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Rev Oculomot Res. 1989;3:213-55.

The deep layers of the superior colliculus.

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  • 1Department of Physiology and Biophysics, University of Alabama, Birmingham 35294.

Abstract

The evidence is compelling that the deep layers of the SC are involved in the translation of sensory signals into motor commands for the control of saccadic eye movements. The deep layers receive inputs from brain areas involved in the analysis of stimuli (visual, auditory and somatosensory) used to guide orienting movements. Patterns of activity recorded from collicular neurons are appropriate for the initiation and direction of saccades, and neurons carrying these signals are organized topographically, forming a map of motor (saccadic) space. Efferent projections from the deep layers are to brainstem nuclei having direct or indirect connections with motoneuron pools innervating extraocular muscles. Finally, reversible inactivation of neurons in the deep colliculus severely impairs the ability of animals to generate accurate saccades. Major gaps in our knowledge of the anatomical and functional organization of the SC remain. The physiological signals conveyed to the SC over afferent pathways are, for the most part, unknown. The intrinsic organization of the SC is poorly understood; and the question of whether or not there is extensive communication between neurons in the superficial and deep divisions has not yet been resolved. Very little is known about the morphology, location or physiological response properties of the cells of origin of the major efferent pathways; and the neural circuits involved in decoding information about the direction, velocity and amplitude of saccades (contained in the spatial and temporal pattern of neural activity of collicular cells) are still unspecified. In general, the contribution of the sensory responses of deep collicular neurons to the initiation of orienting movements is unknown. There is no experimental evidence that the activity of deep collicular neurons responsive to sensory stimuli is either necessary or sufficient for the generation of the motor signals observed in the SC, and patterns of connections within the SC specifically involved in the translation of sensory signals into motor commands have not been identified. The alignment (in anesthetized or paralysed animals) of auditory, somatosensory and visual maps in the SC has influenced thinking about the process of sensorimotor integration. It is commonly assumed that the deep division of the SC contains topographical maps of sensory space--i.e., a point in the space surrounding the animal is represented by neurons residing at a particular location in the SC. It is assumed, further, that sensory signals from different modalities originating from the same point in space activate a common pool of collicular neurons located within this representation.(ABSTRACT TRUNCATED AT 400 WORDS)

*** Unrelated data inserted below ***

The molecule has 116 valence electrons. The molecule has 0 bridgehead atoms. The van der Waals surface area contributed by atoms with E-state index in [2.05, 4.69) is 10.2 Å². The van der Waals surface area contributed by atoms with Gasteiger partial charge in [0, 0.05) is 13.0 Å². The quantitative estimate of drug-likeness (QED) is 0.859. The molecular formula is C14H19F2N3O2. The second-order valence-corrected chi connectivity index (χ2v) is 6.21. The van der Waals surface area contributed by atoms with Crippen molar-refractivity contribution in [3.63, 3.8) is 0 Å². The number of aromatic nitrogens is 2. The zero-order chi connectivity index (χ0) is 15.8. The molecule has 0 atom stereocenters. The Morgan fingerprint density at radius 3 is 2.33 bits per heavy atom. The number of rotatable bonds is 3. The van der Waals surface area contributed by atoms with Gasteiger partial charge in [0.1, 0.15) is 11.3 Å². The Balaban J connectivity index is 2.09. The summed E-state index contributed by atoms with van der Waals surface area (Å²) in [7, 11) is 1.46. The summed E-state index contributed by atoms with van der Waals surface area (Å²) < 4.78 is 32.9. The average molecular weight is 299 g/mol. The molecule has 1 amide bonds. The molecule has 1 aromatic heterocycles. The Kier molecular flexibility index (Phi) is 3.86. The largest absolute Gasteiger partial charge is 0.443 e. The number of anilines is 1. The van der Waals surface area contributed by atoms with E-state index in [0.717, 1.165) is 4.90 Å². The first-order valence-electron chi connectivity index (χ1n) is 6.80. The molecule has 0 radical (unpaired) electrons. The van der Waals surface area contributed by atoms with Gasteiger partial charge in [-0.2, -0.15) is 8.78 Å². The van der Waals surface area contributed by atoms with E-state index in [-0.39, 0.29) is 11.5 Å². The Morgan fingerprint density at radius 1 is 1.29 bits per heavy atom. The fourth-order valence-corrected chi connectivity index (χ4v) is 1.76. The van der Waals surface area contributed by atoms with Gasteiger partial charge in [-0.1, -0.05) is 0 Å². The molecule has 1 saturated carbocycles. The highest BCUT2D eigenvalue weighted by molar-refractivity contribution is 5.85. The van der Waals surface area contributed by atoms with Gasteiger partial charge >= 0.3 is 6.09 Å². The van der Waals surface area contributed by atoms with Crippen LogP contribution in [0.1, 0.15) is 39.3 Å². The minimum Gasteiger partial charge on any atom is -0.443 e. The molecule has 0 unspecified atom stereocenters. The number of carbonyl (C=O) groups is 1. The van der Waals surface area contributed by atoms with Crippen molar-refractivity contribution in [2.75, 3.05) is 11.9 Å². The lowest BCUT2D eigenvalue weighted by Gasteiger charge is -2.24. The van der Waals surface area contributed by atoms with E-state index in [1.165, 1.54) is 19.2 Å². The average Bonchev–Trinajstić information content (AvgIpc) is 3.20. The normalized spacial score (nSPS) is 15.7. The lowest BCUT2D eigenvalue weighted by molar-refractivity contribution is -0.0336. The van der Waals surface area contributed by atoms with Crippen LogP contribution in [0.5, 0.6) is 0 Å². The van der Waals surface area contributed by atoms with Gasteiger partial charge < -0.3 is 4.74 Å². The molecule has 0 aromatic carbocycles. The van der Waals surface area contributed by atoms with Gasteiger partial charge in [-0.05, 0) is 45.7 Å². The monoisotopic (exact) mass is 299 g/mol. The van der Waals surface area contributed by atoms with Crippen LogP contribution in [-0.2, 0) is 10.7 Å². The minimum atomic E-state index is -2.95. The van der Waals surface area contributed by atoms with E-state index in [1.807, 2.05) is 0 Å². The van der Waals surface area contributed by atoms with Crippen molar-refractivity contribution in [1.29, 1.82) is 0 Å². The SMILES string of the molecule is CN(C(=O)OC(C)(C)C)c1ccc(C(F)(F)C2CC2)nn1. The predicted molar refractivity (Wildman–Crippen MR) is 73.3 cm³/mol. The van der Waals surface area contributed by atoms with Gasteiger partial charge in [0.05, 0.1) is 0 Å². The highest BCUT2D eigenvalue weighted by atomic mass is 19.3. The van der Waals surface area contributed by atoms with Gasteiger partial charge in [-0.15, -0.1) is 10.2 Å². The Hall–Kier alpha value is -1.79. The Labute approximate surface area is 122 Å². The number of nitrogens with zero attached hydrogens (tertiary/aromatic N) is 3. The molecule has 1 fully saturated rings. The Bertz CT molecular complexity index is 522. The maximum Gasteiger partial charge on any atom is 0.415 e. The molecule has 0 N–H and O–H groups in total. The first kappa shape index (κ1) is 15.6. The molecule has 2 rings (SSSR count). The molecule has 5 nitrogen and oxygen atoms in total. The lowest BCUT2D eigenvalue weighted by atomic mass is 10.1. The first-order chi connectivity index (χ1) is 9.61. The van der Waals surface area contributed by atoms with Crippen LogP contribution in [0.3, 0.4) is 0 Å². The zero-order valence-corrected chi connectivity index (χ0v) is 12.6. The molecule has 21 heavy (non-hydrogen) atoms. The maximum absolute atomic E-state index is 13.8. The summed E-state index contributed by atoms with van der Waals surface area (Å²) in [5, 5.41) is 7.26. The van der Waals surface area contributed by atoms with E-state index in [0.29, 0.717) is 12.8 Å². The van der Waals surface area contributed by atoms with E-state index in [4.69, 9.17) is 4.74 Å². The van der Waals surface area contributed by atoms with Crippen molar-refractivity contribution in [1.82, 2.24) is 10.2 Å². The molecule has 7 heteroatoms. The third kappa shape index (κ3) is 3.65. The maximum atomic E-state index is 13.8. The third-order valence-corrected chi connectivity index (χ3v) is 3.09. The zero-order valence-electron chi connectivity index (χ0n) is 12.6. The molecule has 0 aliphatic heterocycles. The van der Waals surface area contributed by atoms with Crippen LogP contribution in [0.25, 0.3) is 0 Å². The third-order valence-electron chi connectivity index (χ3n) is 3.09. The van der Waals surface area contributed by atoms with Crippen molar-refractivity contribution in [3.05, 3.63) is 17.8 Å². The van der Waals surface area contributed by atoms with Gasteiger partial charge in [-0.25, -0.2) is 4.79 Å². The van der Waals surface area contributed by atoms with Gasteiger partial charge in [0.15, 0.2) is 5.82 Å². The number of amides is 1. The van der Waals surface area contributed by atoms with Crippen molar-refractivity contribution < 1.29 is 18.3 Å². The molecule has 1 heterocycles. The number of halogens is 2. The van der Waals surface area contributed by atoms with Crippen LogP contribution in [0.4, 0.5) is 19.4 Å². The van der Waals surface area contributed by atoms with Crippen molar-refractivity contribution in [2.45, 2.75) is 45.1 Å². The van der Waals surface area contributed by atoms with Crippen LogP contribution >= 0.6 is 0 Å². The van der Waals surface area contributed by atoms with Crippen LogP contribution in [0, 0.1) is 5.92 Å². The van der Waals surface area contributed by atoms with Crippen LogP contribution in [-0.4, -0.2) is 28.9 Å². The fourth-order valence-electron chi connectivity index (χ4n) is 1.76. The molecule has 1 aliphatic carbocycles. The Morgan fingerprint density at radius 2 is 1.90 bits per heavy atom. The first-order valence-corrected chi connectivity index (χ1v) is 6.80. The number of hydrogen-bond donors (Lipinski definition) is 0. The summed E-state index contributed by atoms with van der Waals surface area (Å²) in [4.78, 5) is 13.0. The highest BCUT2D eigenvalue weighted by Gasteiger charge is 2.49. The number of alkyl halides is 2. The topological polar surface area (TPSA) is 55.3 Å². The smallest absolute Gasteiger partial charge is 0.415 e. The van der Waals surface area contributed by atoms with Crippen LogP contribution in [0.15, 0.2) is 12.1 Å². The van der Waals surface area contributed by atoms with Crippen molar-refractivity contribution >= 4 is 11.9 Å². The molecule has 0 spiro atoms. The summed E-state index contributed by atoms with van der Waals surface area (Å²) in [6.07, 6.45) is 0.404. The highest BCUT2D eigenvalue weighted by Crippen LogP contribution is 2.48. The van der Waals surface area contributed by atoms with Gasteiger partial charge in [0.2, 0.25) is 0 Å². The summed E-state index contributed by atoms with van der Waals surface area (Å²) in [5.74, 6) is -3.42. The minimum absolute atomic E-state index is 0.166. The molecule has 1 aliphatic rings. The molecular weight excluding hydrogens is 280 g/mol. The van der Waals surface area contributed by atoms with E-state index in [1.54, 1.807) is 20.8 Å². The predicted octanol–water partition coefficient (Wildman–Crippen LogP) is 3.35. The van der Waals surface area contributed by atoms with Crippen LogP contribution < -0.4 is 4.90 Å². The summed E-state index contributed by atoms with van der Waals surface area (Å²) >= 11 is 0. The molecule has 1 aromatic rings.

PMID:
2486324
[PubMed - indexed for MEDLINE]
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